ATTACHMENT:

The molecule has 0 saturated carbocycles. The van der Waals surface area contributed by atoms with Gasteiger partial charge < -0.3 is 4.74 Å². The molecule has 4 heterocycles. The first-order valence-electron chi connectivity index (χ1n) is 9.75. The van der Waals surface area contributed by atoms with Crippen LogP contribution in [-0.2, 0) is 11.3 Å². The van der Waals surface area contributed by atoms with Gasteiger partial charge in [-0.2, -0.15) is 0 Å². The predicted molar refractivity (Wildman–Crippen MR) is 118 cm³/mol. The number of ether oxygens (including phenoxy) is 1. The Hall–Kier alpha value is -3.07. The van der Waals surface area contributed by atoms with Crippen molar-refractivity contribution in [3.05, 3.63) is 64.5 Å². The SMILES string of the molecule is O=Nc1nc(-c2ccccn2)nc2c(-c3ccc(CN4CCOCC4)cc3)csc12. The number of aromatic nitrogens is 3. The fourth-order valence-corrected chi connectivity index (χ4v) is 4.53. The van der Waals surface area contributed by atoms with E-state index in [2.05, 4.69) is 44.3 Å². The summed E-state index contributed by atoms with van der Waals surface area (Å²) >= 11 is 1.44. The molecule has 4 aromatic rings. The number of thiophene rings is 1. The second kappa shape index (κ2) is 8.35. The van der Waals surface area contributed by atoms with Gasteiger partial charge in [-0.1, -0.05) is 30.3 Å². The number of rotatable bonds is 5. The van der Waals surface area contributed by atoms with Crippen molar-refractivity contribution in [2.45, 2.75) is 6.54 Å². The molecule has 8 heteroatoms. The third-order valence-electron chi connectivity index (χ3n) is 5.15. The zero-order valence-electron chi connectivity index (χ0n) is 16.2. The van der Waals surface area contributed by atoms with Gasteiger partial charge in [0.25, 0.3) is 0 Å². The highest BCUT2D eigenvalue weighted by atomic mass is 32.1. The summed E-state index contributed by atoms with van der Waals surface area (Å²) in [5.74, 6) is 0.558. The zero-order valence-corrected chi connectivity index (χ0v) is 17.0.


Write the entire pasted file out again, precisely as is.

The molecule has 0 saturated carbocycles. The van der Waals surface area contributed by atoms with Gasteiger partial charge < -0.3 is 4.74 Å². The molecule has 4 heterocycles. The first-order valence-electron chi connectivity index (χ1n) is 9.75. The van der Waals surface area contributed by atoms with Crippen LogP contribution in [-0.2, 0) is 11.3 Å². The van der Waals surface area contributed by atoms with Gasteiger partial charge in [-0.2, -0.15) is 0 Å². The predicted molar refractivity (Wildman–Crippen MR) is 118 cm³/mol. The number of ether oxygens (including phenoxy) is 1. The Hall–Kier alpha value is -3.07. The van der Waals surface area contributed by atoms with Crippen molar-refractivity contribution in [3.05, 3.63) is 64.5 Å². The SMILES string of the molecule is O=Nc1nc(-c2ccccn2)nc2c(-c3ccc(CN4CCOCC4)cc3)csc12. The number of aromatic nitrogens is 3. The fourth-order valence-corrected chi connectivity index (χ4v) is 4.53. The van der Waals surface area contributed by atoms with E-state index in [2.05, 4.69) is 44.3 Å². The summed E-state index contributed by atoms with van der Waals surface area (Å²) >= 11 is 1.44. The molecule has 4 aromatic rings. The number of thiophene rings is 1. The second kappa shape index (κ2) is 8.35. The van der Waals surface area contributed by atoms with Gasteiger partial charge in [-0.1, -0.05) is 30.3 Å². The number of rotatable bonds is 5. The van der Waals surface area contributed by atoms with Crippen molar-refractivity contribution in [2.45, 2.75) is 6.54 Å². The molecule has 8 heteroatoms. The third-order valence-electron chi connectivity index (χ3n) is 5.15. The zero-order valence-electron chi connectivity index (χ0n) is 16.2. The van der Waals surface area contributed by atoms with Gasteiger partial charge in [0.25, 0.3) is 0 Å². The highest BCUT2D eigenvalue weighted by atomic mass is 32.1. The summed E-state index contributed by atoms with van der Waals surface area (Å²) in [5.74, 6) is 0.558. The zero-order valence-corrected chi connectivity index (χ0v) is 17.0.